Thanks a lot , Good example , do you also provide a form based example as it is console based. I need to create my own events on form and get some thing as out put. Thanks for kind example. – mac Apr 26 '11 at 7:20
@mac no, I can't. This is a complete example, doing the same on a form doesn't require anything special; A form is just a class like any other class. Doing a form-based example requires a minimum of 3 files (dpr, dfm + pas) and doesn't add anything new. I still suspect this is not what you need, but since you don't want to answer the "what for" question, I can't do any better. – Cosmin Prund Apr 26 '11 at 7:29

The complete project answer is good. But this is an alternate answer showing how to do what you want, in a form you already have.

Go into your form, and go to the interface section, in the types area, outside your form's class definition and add a type:

  TMyEvent = procedure(Sender:TObject;Param1,Param2,Param3:Integer) of object;

  TMyForm = class(TForm)

It is traditional, but not required, that the first item in your event be the object sending it, but to use base class TObject instead of your form's actual class type.
The other parameters above are not required at all, but are showing you how you would declare your own additional data. if you don't need them, then just use Sender:TObject. And in that case, you don't have to define TMyEvent at all, just use the TNotifyEvent type.

Now declare a field that uses that type, in your form:

TMyForm = class(TForm)
   FMyEvent : TMyEvent;

Now declare a property that accesses that field, in your form's properties section:

  // this goes inside the class definition just before the final closing end 
 property MyEvent:TMyEvent read FMyEvent write FMyEvent

Now go to where you want that event to 'fire' (get called if it is set) and write this:

// this goes inside a procedure or function, where you need to "fire" the event.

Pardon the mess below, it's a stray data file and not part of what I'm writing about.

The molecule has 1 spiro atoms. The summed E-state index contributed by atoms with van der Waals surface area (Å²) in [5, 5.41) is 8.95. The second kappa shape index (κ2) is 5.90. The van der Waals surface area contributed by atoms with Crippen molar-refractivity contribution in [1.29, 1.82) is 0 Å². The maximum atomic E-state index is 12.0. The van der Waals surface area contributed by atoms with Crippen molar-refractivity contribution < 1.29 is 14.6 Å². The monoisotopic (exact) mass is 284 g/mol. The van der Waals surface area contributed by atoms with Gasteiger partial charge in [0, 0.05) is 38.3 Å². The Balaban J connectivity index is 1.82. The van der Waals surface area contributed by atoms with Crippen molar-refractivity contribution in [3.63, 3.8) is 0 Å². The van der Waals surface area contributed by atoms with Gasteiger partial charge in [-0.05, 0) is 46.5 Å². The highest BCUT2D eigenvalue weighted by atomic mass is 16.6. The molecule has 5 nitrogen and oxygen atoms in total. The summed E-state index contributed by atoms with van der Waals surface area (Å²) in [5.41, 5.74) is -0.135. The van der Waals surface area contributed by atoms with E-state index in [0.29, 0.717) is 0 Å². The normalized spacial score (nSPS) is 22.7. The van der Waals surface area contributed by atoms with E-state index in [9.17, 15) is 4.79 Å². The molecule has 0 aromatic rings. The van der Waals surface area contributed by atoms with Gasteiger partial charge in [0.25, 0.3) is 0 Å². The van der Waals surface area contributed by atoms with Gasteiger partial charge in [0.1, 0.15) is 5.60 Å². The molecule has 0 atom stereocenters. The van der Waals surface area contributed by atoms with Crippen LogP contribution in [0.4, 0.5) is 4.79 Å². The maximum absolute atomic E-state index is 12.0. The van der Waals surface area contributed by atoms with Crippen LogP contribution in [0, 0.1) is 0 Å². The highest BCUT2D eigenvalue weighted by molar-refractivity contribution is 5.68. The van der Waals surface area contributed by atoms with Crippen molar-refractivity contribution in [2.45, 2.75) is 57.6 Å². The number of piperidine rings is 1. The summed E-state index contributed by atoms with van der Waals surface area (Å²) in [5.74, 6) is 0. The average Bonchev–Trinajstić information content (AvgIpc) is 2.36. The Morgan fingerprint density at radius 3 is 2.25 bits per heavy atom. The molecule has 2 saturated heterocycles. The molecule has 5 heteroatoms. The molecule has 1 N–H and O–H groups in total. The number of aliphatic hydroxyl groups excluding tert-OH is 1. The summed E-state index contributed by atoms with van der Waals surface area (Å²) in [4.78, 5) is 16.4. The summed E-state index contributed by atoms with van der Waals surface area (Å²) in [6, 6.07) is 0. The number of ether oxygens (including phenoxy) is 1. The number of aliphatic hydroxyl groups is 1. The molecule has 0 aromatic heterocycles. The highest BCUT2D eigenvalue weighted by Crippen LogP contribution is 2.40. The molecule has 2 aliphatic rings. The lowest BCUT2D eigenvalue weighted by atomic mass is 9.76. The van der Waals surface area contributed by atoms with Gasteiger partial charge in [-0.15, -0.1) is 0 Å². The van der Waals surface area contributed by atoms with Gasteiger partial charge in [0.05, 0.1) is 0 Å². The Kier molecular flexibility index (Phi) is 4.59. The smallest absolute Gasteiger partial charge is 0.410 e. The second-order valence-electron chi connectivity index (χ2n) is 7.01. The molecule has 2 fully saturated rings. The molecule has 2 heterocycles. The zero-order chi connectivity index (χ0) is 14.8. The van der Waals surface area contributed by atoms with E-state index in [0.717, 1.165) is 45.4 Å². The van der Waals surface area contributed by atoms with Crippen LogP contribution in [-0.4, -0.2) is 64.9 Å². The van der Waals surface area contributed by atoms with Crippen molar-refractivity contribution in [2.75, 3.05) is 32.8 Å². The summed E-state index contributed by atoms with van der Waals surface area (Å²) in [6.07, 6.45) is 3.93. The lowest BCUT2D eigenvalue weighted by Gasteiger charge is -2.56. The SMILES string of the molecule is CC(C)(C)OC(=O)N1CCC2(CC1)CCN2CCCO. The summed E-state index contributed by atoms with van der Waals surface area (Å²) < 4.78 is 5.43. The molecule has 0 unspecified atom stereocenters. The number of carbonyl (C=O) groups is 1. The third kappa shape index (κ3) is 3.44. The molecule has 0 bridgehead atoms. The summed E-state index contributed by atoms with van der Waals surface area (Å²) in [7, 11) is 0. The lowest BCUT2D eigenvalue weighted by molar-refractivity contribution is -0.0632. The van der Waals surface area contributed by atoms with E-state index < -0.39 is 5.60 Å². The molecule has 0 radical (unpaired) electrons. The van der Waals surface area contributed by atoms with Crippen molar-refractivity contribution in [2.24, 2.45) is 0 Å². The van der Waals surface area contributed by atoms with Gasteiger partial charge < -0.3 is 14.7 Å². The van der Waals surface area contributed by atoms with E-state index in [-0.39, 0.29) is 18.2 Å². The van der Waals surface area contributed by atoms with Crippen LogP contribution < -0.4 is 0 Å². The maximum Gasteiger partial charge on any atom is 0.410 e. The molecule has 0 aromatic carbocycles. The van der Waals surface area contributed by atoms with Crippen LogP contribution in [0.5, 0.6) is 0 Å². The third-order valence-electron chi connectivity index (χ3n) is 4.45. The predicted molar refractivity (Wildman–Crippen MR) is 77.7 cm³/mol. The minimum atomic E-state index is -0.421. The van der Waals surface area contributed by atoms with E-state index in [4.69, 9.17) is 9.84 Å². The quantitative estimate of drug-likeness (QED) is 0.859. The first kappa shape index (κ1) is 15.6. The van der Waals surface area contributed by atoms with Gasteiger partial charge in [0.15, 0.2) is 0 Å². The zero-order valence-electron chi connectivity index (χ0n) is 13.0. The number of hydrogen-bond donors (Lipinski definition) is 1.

procedure TMyForm.DoSomething;
  if Assigned(FMyEvent) then FMyEvent(Self,Param1,Param2,Param3);
share|improve this answer
Thanks Warren; I shall try to do something with delphi, actually the problem is , flow of program, either I need to define and call the event in a single unit or it takes an other unit to define the Event and Assign properties and then call this event with a button click event. Like progressbar and percentage counter. – mac Apr 27 '11 at 5:49
I have no idea what you mean. It's best if you ask a different question, if you are still not clear. – Warren P Oct 23 '12 at 20:56

You use an event handler to react when something else happens (for example AfterCreation and before closing).

In order to use events for your own class, you need to define the event type. Change the type and number of parameters needed.

  TMyProcEvent = procedure(const AIdent: string; const AValue: Integer) of object;
  TMyFuncEvent = function(const ANumber: Integer): Integer of object;

In the class, you can add a DoEvent (rename for the proper event). SO you can call the DoEvent internally. The DoEvent handles the possibility that an event is not assigned.

  TMyClass = class
    FMyProcEvent : TMyProcEvent;
    FMyFuncEvent : TMyFuncEvent;
    procedure DoMyProcEvent(const AIdent: string; const AValue: Integer);
    function DoMyFuncEvent(const ANumber: Integer): Integer;

    property MyProcEvent: TMyProcEvent read FMyProcEvent write FMyProcEvent;
    property MyFuncEvent: TMyFuncEvent read FMyFuncEvent write FMyFuncEvent;

procedure TMyClass.DoMyProcEvent(const AIdent: string; const AValue: Integer);
  if Assigned(FMyProcEvent) then
    FMyProcEvent(AIdent, AValue);
  // Possibly add more general or default code.

function TMyClass.DoMyFuncEvent(const ANumber: Integer): Integer;
  if Assigned(FMyFuncEvent) then
    Result := FMyFuncEvent(ANumber)
    Result := cNotAssignedValue;
share|improve this answer
Parameters were specifically asked for by the OP... – Marjan Venema Apr 26 '11 at 7:04
Thanks dear, very helpful. but still not as to be copy paste and then just changing the property can achieve different results. – mac Apr 26 '11 at 7:13
@mac, if the code is not copy-paste friendly for you, make it copy-paste friendly yourself. If you don't understand a bit of the code, ask for clarifications. Simply asking for more copy-paste friendly code makes you look like a lazy Do you haz teh codez type. – Cosmin Prund Apr 26 '11 at 7:43

in the context of placing "events" into a DLL I described a concept using interfaces, step by step... maybe this helps in a different way: Using event listeners in a non-gui environment (DLL) (Delphi)

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This would make a nice comment. – Andriy M Nov 13 '14 at 7:27